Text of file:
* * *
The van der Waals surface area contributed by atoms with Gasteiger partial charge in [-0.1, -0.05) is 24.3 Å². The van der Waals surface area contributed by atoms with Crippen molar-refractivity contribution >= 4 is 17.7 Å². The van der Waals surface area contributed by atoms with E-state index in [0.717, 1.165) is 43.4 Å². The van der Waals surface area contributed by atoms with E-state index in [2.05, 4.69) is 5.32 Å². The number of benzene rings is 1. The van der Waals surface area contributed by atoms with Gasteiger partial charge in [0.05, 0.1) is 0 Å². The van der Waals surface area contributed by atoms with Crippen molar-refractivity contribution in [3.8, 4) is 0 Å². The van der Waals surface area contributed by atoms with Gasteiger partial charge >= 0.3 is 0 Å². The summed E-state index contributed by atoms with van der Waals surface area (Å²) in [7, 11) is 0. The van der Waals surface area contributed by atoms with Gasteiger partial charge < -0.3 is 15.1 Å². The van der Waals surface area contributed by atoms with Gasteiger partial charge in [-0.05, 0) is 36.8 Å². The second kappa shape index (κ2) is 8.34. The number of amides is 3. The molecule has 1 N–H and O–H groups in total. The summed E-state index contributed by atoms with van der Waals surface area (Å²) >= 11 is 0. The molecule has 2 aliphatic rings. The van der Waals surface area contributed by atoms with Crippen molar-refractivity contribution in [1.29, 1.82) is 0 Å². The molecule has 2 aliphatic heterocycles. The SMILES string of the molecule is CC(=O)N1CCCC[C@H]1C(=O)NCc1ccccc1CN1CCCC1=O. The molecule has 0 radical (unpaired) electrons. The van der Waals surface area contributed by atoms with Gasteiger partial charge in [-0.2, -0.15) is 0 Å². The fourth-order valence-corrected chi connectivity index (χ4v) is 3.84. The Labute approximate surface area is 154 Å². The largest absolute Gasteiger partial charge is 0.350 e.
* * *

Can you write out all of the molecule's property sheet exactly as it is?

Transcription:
The van der Waals surface area contributed by atoms with Gasteiger partial charge in [-0.1, -0.05) is 24.3 Å². The van der Waals surface area contributed by atoms with Crippen molar-refractivity contribution >= 4 is 17.7 Å². The van der Waals surface area contributed by atoms with E-state index in [0.717, 1.165) is 43.4 Å². The van der Waals surface area contributed by atoms with E-state index in [2.05, 4.69) is 5.32 Å². The number of benzene rings is 1. The van der Waals surface area contributed by atoms with Gasteiger partial charge in [0.05, 0.1) is 0 Å². The van der Waals surface area contributed by atoms with Crippen molar-refractivity contribution in [3.8, 4) is 0 Å². The van der Waals surface area contributed by atoms with Gasteiger partial charge >= 0.3 is 0 Å². The summed E-state index contributed by atoms with van der Waals surface area (Å²) in [7, 11) is 0. The van der Waals surface area contributed by atoms with Gasteiger partial charge < -0.3 is 15.1 Å². The van der Waals surface area contributed by atoms with Gasteiger partial charge in [-0.05, 0) is 36.8 Å². The second kappa shape index (κ2) is 8.34. The number of amides is 3. The molecule has 1 N–H and O–H groups in total. The summed E-state index contributed by atoms with van der Waals surface area (Å²) >= 11 is 0. The molecule has 2 aliphatic rings. The van der Waals surface area contributed by atoms with Crippen molar-refractivity contribution in [1.29, 1.82) is 0 Å². The molecule has 2 aliphatic heterocycles. The SMILES string of the molecule is CC(=O)N1CCCC[C@H]1C(=O)NCc1ccccc1CN1CCCC1=O. The molecule has 0 radical (unpaired) electrons. The van der Waals surface area contributed by atoms with Gasteiger partial charge in [-0.2, -0.15) is 0 Å². The fourth-order valence-corrected chi connectivity index (χ4v) is 3.84. The Labute approximate surface area is 154 Å². The largest absolute Gasteiger partial charge is 0.350 e.